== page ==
Reading this book gave me insights in the development of science, economics and law over the past couple of hundred years. What is called in this book the mechanization of the world view. In other words, the world is something we can extract something of value from. I have never thought about the role law has played in this. But countries have grown in influence. Private ownership and state sovereignty have a much larger part to play in the application of law compared to the fifteenhundreds. The commons role in our society has been severely lessened.
This book has given me plenty of stuff to think about. Highly recommended.
The first book to present jurisprudence — the theory and philosophy of law — as an intellectual discipline with a history and conceptual structure that shows surprising parallels to those of natural science. The authors argue that at the root of the multi-faceted global crisis we face today is a legal system based on an obsolete worldview; and they explain how, by incorporating concepts from modern science, the law can become an integral part of bringing about a better world, rather than facilitating its destruction.
The Ecology of Law is an ambitious, big-picture account of the history of law as an artefact of the scientific, mechanical worldview — a legacy that we must transcend if we are to overcome many contemporary problems, particularly ecological disaster. The book argues that modernity as a template of thought is a serious root problem in today’s world. Among other things, it privileges the individual as supreme agent despite the harm to the collective good and ecological stability. Modernity also sees the world as governed by simplistic, observable cause-and-effect, mechanical relationships, ignoring the more subtle dimensions of life such as subjectivity, caring and meaning.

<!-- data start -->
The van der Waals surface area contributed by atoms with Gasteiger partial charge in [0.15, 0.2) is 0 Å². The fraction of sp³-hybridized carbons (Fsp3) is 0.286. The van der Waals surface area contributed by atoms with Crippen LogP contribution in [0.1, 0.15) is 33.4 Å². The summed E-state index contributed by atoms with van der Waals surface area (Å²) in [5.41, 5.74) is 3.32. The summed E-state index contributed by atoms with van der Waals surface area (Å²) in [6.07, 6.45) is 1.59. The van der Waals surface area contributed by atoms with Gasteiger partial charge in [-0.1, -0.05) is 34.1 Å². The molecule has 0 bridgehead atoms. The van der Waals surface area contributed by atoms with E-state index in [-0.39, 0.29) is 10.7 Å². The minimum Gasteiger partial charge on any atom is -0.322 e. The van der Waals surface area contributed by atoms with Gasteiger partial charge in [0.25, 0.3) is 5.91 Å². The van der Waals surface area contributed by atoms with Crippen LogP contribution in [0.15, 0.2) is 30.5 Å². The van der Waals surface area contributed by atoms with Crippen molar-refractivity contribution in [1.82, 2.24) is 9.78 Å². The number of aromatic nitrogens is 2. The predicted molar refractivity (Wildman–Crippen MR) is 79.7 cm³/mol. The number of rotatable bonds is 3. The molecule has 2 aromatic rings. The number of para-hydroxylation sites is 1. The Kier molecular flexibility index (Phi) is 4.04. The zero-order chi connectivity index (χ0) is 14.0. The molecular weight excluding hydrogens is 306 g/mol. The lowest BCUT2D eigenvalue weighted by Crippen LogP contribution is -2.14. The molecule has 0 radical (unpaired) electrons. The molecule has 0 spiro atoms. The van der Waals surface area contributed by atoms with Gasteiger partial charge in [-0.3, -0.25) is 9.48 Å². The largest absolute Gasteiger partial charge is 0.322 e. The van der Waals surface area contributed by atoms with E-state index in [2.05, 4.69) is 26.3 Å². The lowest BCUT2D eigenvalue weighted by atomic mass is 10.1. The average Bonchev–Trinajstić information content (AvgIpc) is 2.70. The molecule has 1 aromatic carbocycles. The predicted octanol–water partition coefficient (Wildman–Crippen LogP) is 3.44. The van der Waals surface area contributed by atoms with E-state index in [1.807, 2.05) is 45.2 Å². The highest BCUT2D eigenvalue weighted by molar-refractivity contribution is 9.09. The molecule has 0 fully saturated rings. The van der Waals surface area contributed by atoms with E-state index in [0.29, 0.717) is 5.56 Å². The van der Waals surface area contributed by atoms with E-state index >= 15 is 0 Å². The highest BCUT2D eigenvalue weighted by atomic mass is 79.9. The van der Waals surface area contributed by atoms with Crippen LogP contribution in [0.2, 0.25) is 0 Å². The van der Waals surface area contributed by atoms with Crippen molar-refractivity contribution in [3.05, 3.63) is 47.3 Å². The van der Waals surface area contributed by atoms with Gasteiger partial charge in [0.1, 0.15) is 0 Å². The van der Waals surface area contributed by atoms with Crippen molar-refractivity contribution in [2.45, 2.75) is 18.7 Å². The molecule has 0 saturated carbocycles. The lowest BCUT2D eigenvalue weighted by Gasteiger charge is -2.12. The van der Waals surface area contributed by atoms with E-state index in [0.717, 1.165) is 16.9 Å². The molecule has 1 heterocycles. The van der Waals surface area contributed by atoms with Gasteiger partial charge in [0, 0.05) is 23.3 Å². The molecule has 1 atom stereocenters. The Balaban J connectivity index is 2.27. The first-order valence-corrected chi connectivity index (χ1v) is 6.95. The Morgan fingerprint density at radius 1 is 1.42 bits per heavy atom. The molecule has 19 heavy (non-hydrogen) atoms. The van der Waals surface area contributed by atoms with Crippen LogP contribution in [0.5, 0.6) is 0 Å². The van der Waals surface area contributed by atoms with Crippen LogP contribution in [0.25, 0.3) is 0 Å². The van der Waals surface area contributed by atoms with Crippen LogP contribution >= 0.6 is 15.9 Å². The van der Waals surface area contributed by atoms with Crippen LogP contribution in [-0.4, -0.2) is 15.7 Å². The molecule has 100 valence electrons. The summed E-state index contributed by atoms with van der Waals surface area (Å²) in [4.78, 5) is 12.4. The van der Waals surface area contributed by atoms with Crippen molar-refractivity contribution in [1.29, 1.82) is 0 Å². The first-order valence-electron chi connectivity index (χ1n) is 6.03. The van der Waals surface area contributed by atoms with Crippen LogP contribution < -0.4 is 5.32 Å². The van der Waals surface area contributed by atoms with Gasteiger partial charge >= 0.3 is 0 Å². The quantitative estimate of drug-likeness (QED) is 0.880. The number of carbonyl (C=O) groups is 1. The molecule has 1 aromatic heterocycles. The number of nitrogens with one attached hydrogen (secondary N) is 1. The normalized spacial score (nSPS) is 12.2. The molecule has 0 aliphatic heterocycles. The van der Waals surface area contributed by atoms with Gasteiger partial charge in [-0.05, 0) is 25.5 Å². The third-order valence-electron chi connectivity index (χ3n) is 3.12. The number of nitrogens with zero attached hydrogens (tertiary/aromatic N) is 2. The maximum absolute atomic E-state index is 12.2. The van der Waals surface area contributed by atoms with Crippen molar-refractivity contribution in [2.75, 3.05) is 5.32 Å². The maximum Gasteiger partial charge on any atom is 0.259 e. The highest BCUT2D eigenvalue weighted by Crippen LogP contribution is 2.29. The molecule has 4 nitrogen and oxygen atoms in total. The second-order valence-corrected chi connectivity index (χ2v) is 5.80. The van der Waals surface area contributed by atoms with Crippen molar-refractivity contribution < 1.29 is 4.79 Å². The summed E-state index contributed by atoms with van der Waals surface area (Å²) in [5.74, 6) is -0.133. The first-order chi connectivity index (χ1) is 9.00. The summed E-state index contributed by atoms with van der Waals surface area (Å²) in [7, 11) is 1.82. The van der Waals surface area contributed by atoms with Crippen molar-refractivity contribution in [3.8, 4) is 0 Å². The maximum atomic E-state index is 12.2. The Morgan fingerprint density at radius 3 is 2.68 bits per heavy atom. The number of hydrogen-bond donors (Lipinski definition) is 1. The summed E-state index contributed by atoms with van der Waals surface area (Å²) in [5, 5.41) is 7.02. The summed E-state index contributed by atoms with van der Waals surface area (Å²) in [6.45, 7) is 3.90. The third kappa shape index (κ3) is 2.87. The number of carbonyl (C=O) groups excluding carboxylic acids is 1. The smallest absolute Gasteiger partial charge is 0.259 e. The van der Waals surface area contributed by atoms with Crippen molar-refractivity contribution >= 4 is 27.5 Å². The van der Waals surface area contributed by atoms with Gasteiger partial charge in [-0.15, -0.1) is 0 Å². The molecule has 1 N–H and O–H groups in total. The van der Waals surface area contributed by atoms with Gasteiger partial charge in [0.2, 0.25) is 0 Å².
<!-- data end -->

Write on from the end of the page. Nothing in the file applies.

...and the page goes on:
The commons is the cultural and natural resources accessible to all members of a society, including natural materials such as air, water, and a habitable earth. These resources are held in common, not owned privately. Commons can also be understood as natural resources that groups of people (communities, user groups) manage for individual and collective benefit. Characteristically, this involves a variety of informal norms and values (social practice) employed for a governance mechanism.
The past two weeks i have been reading this book by Margaret Wertheim, Pythagoras’ Trousers: God, Physics, and the Gender Wars (1995). I’m not sure how i got this book myself. I must have read about it sometime and bought it. It was good to read it again. Livened up my brains.
This morning i did a search for Wertheim. I came across a TED talk about the Crochet Coral Reef. The books she wrote after Pythagoras’ Trousers.
Pythagoras’ Trousers is about the development of scientific thought from the old Greeks to our modern time. It does show the steadfast links with religion and priesthood clearly. It does show how women are excluded from this history till the present day. Minor advancements excluded.
I will leave you with her TED talk from 2009 about the beautiful math of coral. Enjoy.
The past few years i decided not to go to the International Film Festival Rotterdam. Not anymore. It is expensive. I love films, sure. From the late 80s going to the IFFR was a staple in January. For around ten times i volunteered. More times even. I never counted them.
But it has changed. Streamlined. Commercialized. That is not a bad thing. But i do miss the old IFFR. Dancing n the Hilton.
So yeah, time doesn’t stop. Things keep changing.
It has vanished from my awareness.
But today i went with Henja to the IFFR. The Doelen, KINO, Lantaren Venster. Coffee in the Doelen, lunch in Lantaren Venster. Walking through this city with Henja who is still relatively new in Rotterdam. Made me realize how this city is soaked in my memories.
Happy to see small pink flowers in a garden along the way. And snowdrops!